Being prepared for disasters means storing food, but it also means putting together a stockpile of medical supplies. While bandages and instruments may keep acceptably in a variety of environments, medications are another story. How medicines are stored can affect their potency over time. To maintain the maximum effectiveness of the drugs, there are several factors that deserve your attention: heat, humidity, and light.
Heat: Many medicines are best stored in a cool environment. The effective life of a drug usually is in inverse relation to the temperature it is stored at. In other words, a drug stored at 50 degrees Fahrenheit will last much longer than one stored at 90 degrees Fahrenheit.
Having said that, most medications are meant to be stored at room temperature. Insulin and some antibiotic elixirs are an exception, and should be stored in the refrigerator, although one recent study on insulin showed little short-term (one month) degradation at room temperature. A good rule of thumb is that, unless the bottle contains labeling that says otherwise, it’s unnecessary (and often harmful) to freeze or otherwise diverge from the advice given by the manufacturer.
Light: Much like excessive exposure to the sun could damage skin, light sometimes could have an ill effect on certain drugs. These meds are commonly stored in brownish-colored or amber bottles. Keep all medicines in their original containers, but place them in a dark place for long-term storage.
Humidity: Medicines should be kept as dry as possible. It might be a good idea, however, to remove the cotton ball commonly placed with some drugs, as it could pull moisture into the container. Concerns about humidity is why medicines often come with small packets of desiccant (drying crystals or powder) inside the container. Moisture could cause mold and mildew to form, especially on natural remedies such as dried herbs and powders. These often spoil after a year or so.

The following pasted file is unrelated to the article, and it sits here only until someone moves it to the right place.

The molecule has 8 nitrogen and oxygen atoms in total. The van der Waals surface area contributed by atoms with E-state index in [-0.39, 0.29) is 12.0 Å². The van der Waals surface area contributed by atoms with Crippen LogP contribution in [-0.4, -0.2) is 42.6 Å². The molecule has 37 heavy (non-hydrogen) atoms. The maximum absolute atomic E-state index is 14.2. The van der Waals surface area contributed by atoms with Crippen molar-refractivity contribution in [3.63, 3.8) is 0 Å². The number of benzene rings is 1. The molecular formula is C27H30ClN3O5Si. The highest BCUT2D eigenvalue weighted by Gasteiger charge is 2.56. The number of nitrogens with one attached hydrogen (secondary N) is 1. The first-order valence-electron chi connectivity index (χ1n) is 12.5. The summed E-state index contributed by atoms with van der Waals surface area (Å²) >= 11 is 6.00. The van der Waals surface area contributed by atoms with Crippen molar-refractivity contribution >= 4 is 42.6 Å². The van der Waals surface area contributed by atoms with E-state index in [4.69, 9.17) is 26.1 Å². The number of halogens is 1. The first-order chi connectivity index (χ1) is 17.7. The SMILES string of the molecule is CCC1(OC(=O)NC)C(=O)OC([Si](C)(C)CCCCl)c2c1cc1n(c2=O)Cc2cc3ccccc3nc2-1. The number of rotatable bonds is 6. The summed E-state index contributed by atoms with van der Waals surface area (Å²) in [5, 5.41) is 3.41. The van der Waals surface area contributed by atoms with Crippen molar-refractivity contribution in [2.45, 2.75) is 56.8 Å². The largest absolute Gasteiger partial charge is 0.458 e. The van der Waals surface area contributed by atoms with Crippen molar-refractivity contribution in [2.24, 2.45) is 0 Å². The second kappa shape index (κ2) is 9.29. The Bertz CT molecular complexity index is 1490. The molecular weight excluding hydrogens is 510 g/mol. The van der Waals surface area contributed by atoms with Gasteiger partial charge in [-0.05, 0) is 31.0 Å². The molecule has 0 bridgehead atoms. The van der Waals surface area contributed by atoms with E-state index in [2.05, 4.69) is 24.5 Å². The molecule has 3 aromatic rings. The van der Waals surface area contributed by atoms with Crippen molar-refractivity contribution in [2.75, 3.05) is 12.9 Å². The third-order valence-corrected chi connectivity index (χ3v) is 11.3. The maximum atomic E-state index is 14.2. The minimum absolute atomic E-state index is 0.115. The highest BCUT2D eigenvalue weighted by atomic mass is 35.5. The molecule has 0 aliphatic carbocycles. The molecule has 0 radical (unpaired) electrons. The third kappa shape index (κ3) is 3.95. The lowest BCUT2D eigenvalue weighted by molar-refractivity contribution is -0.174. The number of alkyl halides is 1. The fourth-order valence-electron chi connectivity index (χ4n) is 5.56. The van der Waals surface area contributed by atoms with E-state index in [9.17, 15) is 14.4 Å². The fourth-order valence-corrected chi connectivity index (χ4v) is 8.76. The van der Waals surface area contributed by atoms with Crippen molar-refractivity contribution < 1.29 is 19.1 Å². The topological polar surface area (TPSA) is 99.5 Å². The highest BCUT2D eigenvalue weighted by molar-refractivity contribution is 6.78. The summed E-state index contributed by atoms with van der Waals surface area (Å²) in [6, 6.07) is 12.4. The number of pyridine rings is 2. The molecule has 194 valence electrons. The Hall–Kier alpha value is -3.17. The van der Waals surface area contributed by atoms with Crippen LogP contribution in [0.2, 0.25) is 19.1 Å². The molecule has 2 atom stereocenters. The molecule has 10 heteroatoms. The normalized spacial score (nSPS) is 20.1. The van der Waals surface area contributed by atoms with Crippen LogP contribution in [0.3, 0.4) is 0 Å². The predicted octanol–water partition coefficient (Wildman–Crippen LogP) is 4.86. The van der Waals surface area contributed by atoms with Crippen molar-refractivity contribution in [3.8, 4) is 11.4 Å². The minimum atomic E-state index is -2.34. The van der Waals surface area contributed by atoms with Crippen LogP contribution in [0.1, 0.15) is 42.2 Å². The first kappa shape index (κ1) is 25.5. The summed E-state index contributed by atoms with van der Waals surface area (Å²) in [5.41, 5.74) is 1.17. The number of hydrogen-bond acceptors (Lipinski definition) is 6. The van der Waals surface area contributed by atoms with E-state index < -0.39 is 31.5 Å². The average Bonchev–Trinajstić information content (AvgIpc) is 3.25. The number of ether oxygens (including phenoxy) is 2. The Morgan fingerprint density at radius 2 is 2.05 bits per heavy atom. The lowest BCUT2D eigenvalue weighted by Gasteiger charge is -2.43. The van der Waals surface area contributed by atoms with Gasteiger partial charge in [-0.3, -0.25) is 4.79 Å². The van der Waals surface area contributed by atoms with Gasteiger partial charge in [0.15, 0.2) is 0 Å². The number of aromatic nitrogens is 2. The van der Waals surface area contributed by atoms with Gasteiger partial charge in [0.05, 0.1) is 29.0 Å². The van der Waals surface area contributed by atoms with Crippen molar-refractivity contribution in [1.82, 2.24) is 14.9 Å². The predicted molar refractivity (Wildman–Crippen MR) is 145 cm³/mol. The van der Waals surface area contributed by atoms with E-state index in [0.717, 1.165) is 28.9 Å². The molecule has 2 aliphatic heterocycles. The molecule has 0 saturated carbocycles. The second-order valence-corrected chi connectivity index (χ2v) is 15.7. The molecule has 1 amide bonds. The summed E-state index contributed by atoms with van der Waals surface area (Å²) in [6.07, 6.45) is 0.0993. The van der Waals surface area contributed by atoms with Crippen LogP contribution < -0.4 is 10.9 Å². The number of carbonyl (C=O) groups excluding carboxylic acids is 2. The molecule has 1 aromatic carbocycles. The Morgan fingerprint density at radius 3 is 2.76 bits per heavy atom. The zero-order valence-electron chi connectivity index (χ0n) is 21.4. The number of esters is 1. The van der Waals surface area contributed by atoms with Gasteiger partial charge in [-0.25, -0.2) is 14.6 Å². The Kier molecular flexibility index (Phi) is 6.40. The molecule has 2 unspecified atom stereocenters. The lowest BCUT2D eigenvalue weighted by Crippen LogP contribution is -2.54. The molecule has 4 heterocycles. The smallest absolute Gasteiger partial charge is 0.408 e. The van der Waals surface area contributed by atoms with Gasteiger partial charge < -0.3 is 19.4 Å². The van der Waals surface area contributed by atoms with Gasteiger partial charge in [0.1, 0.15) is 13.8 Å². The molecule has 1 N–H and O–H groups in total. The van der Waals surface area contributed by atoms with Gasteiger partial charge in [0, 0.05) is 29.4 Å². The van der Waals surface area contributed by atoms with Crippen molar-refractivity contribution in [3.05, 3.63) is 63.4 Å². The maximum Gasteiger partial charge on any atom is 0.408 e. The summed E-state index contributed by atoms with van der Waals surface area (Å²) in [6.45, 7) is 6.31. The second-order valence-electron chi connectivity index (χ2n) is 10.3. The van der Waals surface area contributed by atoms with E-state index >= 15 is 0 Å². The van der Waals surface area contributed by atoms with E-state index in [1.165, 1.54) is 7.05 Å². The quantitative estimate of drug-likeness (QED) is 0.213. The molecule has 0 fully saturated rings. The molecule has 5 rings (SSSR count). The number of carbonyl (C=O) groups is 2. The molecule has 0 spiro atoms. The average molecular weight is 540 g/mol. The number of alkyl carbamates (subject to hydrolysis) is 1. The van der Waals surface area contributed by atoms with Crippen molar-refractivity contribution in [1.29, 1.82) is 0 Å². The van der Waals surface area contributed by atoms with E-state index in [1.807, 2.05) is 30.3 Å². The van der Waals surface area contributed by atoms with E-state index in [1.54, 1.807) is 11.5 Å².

Most folks store medications in the bathroom medicine cabinet, but you might be surprised to know that the moisture from showers and baths can degrade drugs significantly. Instead, consider a high shelf in a closet or a dedicated storage box.
One of the questions we’re often asked is whether drugs will benefit from vacuum sealing. Although you’ll find opinions everywhere, there seems to be little hard data on the issue. It would be logical that more drugs would be vacuum packed by the manufacturer if it was that important to maintain potency. Pharmaceutical companies want you to discard older meds, however, so they might not be motivated to recommend it.
Vacuum packing would protect against moisture but wouldn’t affect other preservation factors like temperature or light. As meds do best in their original containers, it seems that, with the possible exception of powder packets, it wouldn’t be an essential storage method in most cases. It makes sense, however, to vacuum pack dried herbs and some other natural products.
How Drugs Go Bad
Although many drugs last well beyond their expiration dates, there are always concerns as to whether a drug has “gone bad.” There are three ways this can happen:
• PHYSICAL MEANS: Deterioration due to factors like heat, evaporation, freezing, change in coloration, etc.
• CHEMICAL MEANS: Deterioration due to reactions like oxidation that change the composition, concentration, odor, or other characteristic of a substance.
• MICROBIAL MEANS: Deterioration due to contamination by organisms like mold, fungi, bacteria, etc.
Many times, it might be hard to tell if a drug has been affected negatively by improper storage; other times, it’s pretty obvious. Aspirin pills, for example, can develop a vinegar- or ammonia-like smell (even before the expiration date). Besides smell, a change in color or consistency may signal that a medication has degraded. If pills or capsules are harder or softer than normal or stick together, be wary. In liquids, color or viscosity changes may be a sign, as could an unusual odor or if solids accumulate at the base of an ampule or vial.
Some people get their meds through the mail. If so, choose overnight shipping whenever possible to avoid prolonged travel time. A 1995 FDA study found that a standard black mailbox can reach 136 degrees Fahrenheit in the summer heat. Excessive time in the hot sun or extreme cold for a long period of time can cause drug deterioration. A better alternative may be to deliver them where you can take possession personally and immediately. For many, this might be the workplace instead of the home.
Joe Alton MD
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